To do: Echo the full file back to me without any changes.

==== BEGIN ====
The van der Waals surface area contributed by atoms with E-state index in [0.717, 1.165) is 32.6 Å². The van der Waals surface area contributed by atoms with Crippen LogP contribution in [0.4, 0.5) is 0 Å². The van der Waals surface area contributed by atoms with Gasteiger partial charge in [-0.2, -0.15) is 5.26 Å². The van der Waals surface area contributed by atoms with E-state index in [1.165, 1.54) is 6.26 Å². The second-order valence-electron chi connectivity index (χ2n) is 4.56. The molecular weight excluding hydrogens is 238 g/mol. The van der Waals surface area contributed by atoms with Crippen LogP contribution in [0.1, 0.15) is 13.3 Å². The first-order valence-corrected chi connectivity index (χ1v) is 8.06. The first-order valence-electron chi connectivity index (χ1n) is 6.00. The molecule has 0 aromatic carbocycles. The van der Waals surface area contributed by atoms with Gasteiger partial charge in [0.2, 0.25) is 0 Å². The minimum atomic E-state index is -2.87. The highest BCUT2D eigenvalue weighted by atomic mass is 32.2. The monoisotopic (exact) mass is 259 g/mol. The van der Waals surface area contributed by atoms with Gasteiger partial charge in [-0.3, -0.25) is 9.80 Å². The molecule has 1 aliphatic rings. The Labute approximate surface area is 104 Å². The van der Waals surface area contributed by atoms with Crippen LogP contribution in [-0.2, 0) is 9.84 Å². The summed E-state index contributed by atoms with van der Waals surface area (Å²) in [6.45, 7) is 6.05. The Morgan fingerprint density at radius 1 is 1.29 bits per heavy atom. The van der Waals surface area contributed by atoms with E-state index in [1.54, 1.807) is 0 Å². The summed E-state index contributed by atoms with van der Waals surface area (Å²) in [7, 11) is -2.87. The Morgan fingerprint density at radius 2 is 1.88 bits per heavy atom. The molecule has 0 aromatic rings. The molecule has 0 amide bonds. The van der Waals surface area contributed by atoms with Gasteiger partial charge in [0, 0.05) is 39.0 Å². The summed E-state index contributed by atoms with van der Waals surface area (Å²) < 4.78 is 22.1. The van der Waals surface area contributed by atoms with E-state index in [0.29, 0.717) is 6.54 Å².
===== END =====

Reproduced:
The van der Waals surface area contributed by atoms with E-state index in [0.717, 1.165) is 32.6 Å². The van der Waals surface area contributed by atoms with Crippen LogP contribution in [0.4, 0.5) is 0 Å². The van der Waals surface area contributed by atoms with Gasteiger partial charge in [-0.2, -0.15) is 5.26 Å². The van der Waals surface area contributed by atoms with E-state index in [1.165, 1.54) is 6.26 Å². The second-order valence-electron chi connectivity index (χ2n) is 4.56. The molecular weight excluding hydrogens is 238 g/mol. The van der Waals surface area contributed by atoms with Crippen LogP contribution in [0.1, 0.15) is 13.3 Å². The first-order valence-corrected chi connectivity index (χ1v) is 8.06. The first-order valence-electron chi connectivity index (χ1n) is 6.00. The molecule has 0 aromatic carbocycles. The van der Waals surface area contributed by atoms with Gasteiger partial charge in [0.2, 0.25) is 0 Å². The minimum atomic E-state index is -2.87. The highest BCUT2D eigenvalue weighted by atomic mass is 32.2. The monoisotopic (exact) mass is 259 g/mol. The van der Waals surface area contributed by atoms with Gasteiger partial charge in [-0.3, -0.25) is 9.80 Å². The molecule has 1 aliphatic rings. The Labute approximate surface area is 104 Å². The van der Waals surface area contributed by atoms with Crippen LogP contribution in [-0.2, 0) is 9.84 Å². The summed E-state index contributed by atoms with van der Waals surface area (Å²) in [6.45, 7) is 6.05. The Morgan fingerprint density at radius 1 is 1.29 bits per heavy atom. The van der Waals surface area contributed by atoms with E-state index in [1.54, 1.807) is 0 Å². The summed E-state index contributed by atoms with van der Waals surface area (Å²) in [7, 11) is -2.87. The Morgan fingerprint density at radius 2 is 1.88 bits per heavy atom. The molecule has 0 aromatic rings. The molecule has 0 amide bonds. The van der Waals surface area contributed by atoms with Gasteiger partial charge in [0, 0.05) is 39.0 Å². The summed E-state index contributed by atoms with van der Waals surface area (Å²) < 4.78 is 22.1. The van der Waals surface area contributed by atoms with E-state index in [0.29, 0.717) is 6.54 Å².